2 Broke Girls, S3E20 “And the Not Broke Parents”: A TV Review

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Here’s something regular review readers don’t get from me very often: I wish this episode had been longer. After what was basically a filler issue last week [and one that seriously had me picking apart Han’s place on the show] this Monday night had us returning to the narrative that this half of the season has built itself around: the pastry school and Max’s relationship with Deke.

That’s right, Eric Andre is back after his character had the flu and went on a skiing trip. Every move this show has made so far, including the mild inconvenience that was Max finding out he was wealthy, has pointed towards him sticking around. She’s not one for relationships or even trusting others, and the way they’ve grown closer has made it seem like nothing short of death/something truly dramatic could break them apart. So this week the two girls meet Mr. and Mrs. Bromberg [as in the Bromberg Elevators, the ones that are in every building in the city, as in the Bromberg Colo-Rectal Centre at the New York Hospital].

To lead up to that, the pastry school arc is very abruptly cut off after “big queen” John explains that Chef Nicolas is in “France, with his wife.” Apparently there was something about Caroline and an affair and hold the phone this makes zero sense and-

EXHIBITA

Exhibit A from my review of Episode 17.

and I need to calm down. I’m going to let that image speak for itself. And breathe slowly and deeply. If you really want to read more about my quibbles outrage over continuity you can check the link above.

Now normally I try not to recap entire episodes, because presumably you’ve already watched them otherwise why would you be reading this, so I’m going to do what I was going to do two paragraphs ago and get to Deke’s parents. Right before I do I’m going to mention and link to, for the last time ever I swear, an article stating that 2 Broke Girls is “The Closest Thing We Have To A 99 Percent Movement Comedy“. Everything about it makes it the perfect show to discuss ideas about poverty and wealth, the disparity between the grossly rich and the wretchedly impoverished.

The reason I bring that up is because Deke’s mother, played by Sheryl Lee Ralph, used to be poor. She confides to Max, and us, that “I am from Queens, New York. Yeah, that’s right, I’m just Genet from the block.” While that last line may have been a lazy joke referencing a JLo song, it really does sum up her character in a mere six words. Hers is the exact opposite experience of Caroline’s, going from having nothing to being loaded, and there’s a lot of potential there. The very fact that she reveals to Max that she used to be a stripper speaks to the kinship the two share over having [and having had] nothing, and it’s a shame that the internal conflict between her past and present lives is extremely minimal.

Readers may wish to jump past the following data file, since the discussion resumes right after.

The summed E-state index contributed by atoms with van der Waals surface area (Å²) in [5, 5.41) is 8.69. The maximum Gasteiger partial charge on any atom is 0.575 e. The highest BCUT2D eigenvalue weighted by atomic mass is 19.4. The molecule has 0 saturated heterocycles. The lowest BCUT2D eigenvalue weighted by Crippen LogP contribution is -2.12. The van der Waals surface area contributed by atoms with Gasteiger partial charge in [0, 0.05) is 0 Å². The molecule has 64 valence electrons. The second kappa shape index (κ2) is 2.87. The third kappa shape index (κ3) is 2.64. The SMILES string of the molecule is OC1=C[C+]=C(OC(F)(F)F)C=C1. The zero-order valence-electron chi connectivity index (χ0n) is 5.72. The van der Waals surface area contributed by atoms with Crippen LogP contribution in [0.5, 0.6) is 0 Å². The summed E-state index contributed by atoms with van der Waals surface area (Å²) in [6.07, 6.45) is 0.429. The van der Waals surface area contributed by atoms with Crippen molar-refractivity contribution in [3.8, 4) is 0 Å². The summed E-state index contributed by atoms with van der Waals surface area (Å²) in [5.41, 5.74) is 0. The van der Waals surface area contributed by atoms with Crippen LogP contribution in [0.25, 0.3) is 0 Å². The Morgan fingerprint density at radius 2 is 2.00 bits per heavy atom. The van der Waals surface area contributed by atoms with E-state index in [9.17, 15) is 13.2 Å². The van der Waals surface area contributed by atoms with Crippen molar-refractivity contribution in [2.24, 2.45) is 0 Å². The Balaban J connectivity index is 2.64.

When the Brombergs’ family friends Adam and Amy visit and find out who Caroline is they are none too pleased [“Cannot believe you would invite a Channing into your home.”]. Apparently her father’s Ponzi schemed cost them some dough, relegating them from the penthouse to the fourth floor.

Look, pause, I’m sorry but pause. Max gets pissed at them because they’re making too big a deal out of things, but money is money. That’s tens if not hundreds of thousands of dollars lost. I’m not saying they shouldn’t be grateful for what they have left [which is a lot, mind you], but they do deserve to be angry.

Anyway, that’s when Genet very gently tells her son’s girlfriend to step off with a, “Max, these are our friends.” It’s maybe not as explicit as the episode’s creators might have liked, but it’s fairly apparent that the steps she takes to resolve the conflict are rooted not only in her sense of propriety but also her loyalty to Max as another girl who’s lived a hard knock life. That’s what I really wanted to see more of, because that struggle alone makes her more compelling than Oleg, Sophie, Han, and Earl combined. Then Max ruins everything by spilling the beans that Mrs. Bromberg was once a dancer of the exotic variety.